We now pass to those countries which we were compelled to omit in our last Retrospect. In Spain, we regret to find that parties run so high, as to be likely, from words, ere long, to proceed to blows. Societies have been organized, but too closely resembling in their principles and practices the jacobin clubs of the French revolution; but, bold as have been some of their measures, we entertain strong hopes that the constitutional government will be able to repress them. General Riego, who was at their head, was dismissed the service, and sent into retirement, which has, however, been considered a popular triumph; whilst, on the other hand, the gallant Captain-General Morillo was compelled to resign by the outcry raised against him by the mobocracy, on his attempting to prevent the singing of seditious ballads in the streets of Madrid, when his life was with difficulty saved by the interposition of the military. Affairs seemed to be arriving at a crisis on the nomination of a new minister of war, and very tumultuous proceedings have since disgraced the capital, Cadiz, and some of the principal towns of the kingdom. The clubs, the trades, and even the artisans, are dictating to the King who shall be ministers; but in spite of their lawless dictation, Morillo was with proper firmness replaced in his important post. This distracted country has also had added to its distresses a severe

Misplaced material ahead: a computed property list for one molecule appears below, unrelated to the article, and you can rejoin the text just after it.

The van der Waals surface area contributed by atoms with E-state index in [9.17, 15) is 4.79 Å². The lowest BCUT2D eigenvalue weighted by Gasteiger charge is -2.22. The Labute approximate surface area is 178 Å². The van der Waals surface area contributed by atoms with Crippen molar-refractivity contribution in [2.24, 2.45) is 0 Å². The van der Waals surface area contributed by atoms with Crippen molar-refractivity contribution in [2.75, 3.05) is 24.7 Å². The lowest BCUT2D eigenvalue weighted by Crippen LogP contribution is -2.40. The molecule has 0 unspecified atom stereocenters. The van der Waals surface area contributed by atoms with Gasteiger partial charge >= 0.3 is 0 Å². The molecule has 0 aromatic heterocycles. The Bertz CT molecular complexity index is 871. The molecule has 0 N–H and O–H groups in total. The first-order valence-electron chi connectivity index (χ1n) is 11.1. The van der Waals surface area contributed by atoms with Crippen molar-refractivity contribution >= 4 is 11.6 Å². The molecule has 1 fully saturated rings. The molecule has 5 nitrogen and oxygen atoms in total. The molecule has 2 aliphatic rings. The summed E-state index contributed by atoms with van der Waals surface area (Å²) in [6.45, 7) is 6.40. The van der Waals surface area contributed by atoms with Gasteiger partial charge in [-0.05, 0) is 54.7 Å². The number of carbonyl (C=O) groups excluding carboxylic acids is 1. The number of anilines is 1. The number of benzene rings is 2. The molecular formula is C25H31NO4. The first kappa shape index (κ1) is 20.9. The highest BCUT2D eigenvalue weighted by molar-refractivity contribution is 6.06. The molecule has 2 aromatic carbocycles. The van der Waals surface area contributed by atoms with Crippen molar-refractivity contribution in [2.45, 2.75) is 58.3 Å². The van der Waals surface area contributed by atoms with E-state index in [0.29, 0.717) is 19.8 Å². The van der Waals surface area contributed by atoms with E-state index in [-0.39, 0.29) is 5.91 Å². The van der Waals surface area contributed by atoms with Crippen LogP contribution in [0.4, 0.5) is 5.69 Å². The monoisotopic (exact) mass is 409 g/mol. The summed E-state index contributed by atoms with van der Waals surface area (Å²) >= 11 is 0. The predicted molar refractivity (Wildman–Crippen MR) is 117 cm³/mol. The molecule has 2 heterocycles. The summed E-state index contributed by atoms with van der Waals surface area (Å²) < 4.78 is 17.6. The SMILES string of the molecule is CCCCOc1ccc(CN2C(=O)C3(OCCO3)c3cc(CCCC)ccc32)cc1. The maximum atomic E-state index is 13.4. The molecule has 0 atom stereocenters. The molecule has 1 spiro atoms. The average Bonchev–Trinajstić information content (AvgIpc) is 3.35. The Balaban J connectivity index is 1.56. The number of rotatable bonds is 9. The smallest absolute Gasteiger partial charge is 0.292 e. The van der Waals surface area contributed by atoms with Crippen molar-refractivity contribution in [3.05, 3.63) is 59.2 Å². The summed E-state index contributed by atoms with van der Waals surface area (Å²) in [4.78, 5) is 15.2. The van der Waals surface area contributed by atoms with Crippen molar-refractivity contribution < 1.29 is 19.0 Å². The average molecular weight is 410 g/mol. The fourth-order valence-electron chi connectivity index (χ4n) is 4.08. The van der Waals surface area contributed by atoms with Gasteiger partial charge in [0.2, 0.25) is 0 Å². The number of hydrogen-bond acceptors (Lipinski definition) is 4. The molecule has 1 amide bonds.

visitation of that fierce minister of wrath, contagious fever, which, in Barcelona and its neighbourhood, swept thousands to an untimely grave: but at length this pestilence is stayed. The political commotions are not, however, yet at rest, though raging with a somewhat abated fury. The army and the people seem to be united against the ministry; and instead of pursuing the peaceful and constitutional mode of procuring their dismissal by petitioning for their removal, which would be adopted in England, they have entered into what would here be justly styled treasonable combinations not to obey their orders. These determined measures, added to the more constitutional declaration of the Extraordinary Cortes against them, has procured their virtual removal, under the form of the suspension of their functions, until they shall be called upon to render an account of their conduct to the Ordinary Cortes, when they shall again assemble. The Spanish journals in the patriotic interest, as it is styled, are confident in expecting that the important theory of ministerial responsibility will then be reduced to practice, as we heartily wish it may, if they have neglected their duty to their king and country. There have, however, we are apprehensive, been too many faults on both sides, to render punishment on one onlv, either equitable or expedient. Seville and the other cities, which exhibited but too unequivocal marks of a revolutionary spirit, bare returned to their allegiance ;-an amnesty for the past, and secarity for the future, would, we think, be the safer and wiser course for both parties to pursue. We cannot but hail with satisfaction the resolution of the Extraordinary Cortes, which has submitted her priesthood to the jurisdiction of the temporal courts, to the same extent as other citizens, with the sole and very proper exception of offences against ecclesiastical discipline; nor have we less satisfaction in learning that a law has also been passed confiscating all Spanish vessels engaged in the Slave Trade, and condemning their owners, fitters-out, masters, and officers, to labour for ten years on the public works—a sentence which their inhuman cupidity amply merits. The transatlantic dominions of Spain are rapidly severing from the parent country. Carthagena has been for some time in the possession of the Republican army; and into Lima, the capital of Peru, Lord Cochrane and General St. Martin have made their triumphal entry, ere long, we doubt not, to obtain possession for the new government, of the whole of this most valuable of the Spanish provinces. Venezuela and New Grenada now form an independeat Republic, under the name of Columbia ; whilst, in Mexico, the Royalists and their opponents have come to a compromise, by erecting their country into a separate empire, under a constitutional monarch, for which office its present sovereign, the King of Spain, is destined, on the improbable condition of his fixing his court at Mexico; which, if he refuse to do, such member of the reigning family is to supersede him, as the Cortes shall prefer, though liable himself to be superseded by a convention of an Extraordinary Cortes, at once to fix on a sovereign of their choice, and to limit his power in the government. This is making kings and constitutions about as easily as the former are made in gingerbread, and the latter spun in Jeremy Bentham's, or any other speculative politician's brain. We learn, however, that the Infant Don Francisco Paulo, brother to the King, is about to embark for Mexico, with a carte blanche of untimited powers for settling the affairs of that colony. In the mean